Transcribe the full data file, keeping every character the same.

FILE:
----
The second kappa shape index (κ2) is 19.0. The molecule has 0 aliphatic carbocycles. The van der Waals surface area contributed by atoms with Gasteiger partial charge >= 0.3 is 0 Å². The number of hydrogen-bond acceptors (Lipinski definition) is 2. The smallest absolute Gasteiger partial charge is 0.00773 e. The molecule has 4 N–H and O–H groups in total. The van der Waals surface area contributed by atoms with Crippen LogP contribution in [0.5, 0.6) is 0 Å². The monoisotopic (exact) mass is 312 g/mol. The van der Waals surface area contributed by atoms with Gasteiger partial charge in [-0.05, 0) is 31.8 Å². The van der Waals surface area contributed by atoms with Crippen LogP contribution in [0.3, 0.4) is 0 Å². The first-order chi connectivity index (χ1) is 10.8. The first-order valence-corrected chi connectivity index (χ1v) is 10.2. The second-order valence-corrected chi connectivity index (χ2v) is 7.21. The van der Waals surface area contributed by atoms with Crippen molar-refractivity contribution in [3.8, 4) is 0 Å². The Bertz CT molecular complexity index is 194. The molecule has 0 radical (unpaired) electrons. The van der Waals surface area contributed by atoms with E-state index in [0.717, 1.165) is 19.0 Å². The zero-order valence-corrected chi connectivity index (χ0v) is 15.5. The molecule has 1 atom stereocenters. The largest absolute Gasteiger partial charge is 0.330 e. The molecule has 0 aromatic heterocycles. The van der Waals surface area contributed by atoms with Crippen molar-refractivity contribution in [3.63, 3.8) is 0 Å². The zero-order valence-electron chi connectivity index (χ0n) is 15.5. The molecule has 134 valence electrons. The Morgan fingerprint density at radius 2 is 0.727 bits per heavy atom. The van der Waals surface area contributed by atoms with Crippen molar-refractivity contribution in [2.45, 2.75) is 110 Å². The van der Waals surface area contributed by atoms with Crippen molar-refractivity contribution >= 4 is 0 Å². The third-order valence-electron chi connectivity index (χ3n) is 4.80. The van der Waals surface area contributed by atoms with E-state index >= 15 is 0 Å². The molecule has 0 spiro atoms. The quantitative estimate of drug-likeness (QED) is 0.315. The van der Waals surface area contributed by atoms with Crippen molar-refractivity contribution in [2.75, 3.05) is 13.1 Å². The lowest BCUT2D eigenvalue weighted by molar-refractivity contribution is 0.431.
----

The second kappa shape index (κ2) is 19.0. The molecule has 0 aliphatic carbocycles. The van der Waals surface area contributed by atoms with Gasteiger partial charge >= 0.3 is 0 Å². The number of hydrogen-bond acceptors (Lipinski definition) is 2. The smallest absolute Gasteiger partial charge is 0.00773 e. The molecule has 4 N–H and O–H groups in total. The van der Waals surface area contributed by atoms with Crippen LogP contribution in [0.5, 0.6) is 0 Å². The monoisotopic (exact) mass is 312 g/mol. The van der Waals surface area contributed by atoms with Gasteiger partial charge in [-0.05, 0) is 31.8 Å². The van der Waals surface area contributed by atoms with Crippen LogP contribution in [0.3, 0.4) is 0 Å². The first-order chi connectivity index (χ1) is 10.8. The first-order valence-corrected chi connectivity index (χ1v) is 10.2. The second-order valence-corrected chi connectivity index (χ2v) is 7.21. The van der Waals surface area contributed by atoms with Crippen molar-refractivity contribution in [3.8, 4) is 0 Å². The Bertz CT molecular complexity index is 194. The molecule has 0 radical (unpaired) electrons. The van der Waals surface area contributed by atoms with E-state index in [0.717, 1.165) is 19.0 Å². The zero-order valence-corrected chi connectivity index (χ0v) is 15.5. The molecule has 1 atom stereocenters. The largest absolute Gasteiger partial charge is 0.330 e. The molecule has 0 aromatic heterocycles. The van der Waals surface area contributed by atoms with Crippen molar-refractivity contribution in [3.63, 3.8) is 0 Å². The zero-order valence-electron chi connectivity index (χ0n) is 15.5. The molecule has 134 valence electrons. The Morgan fingerprint density at radius 2 is 0.727 bits per heavy atom. The van der Waals surface area contributed by atoms with Crippen molar-refractivity contribution in [2.45, 2.75) is 110 Å². The van der Waals surface area contributed by atoms with Crippen molar-refractivity contribution >= 4 is 0 Å². The third-order valence-electron chi connectivity index (χ3n) is 4.80. The van der Waals surface area contributed by atoms with E-state index >= 15 is 0 Å². The molecule has 0 spiro atoms. The quantitative estimate of drug-likeness (QED) is 0.315. The van der Waals surface area contributed by atoms with Crippen molar-refractivity contribution in [2.75, 3.05) is 13.1 Å². The lowest BCUT2D eigenvalue weighted by molar-refractivity contribution is 0.431.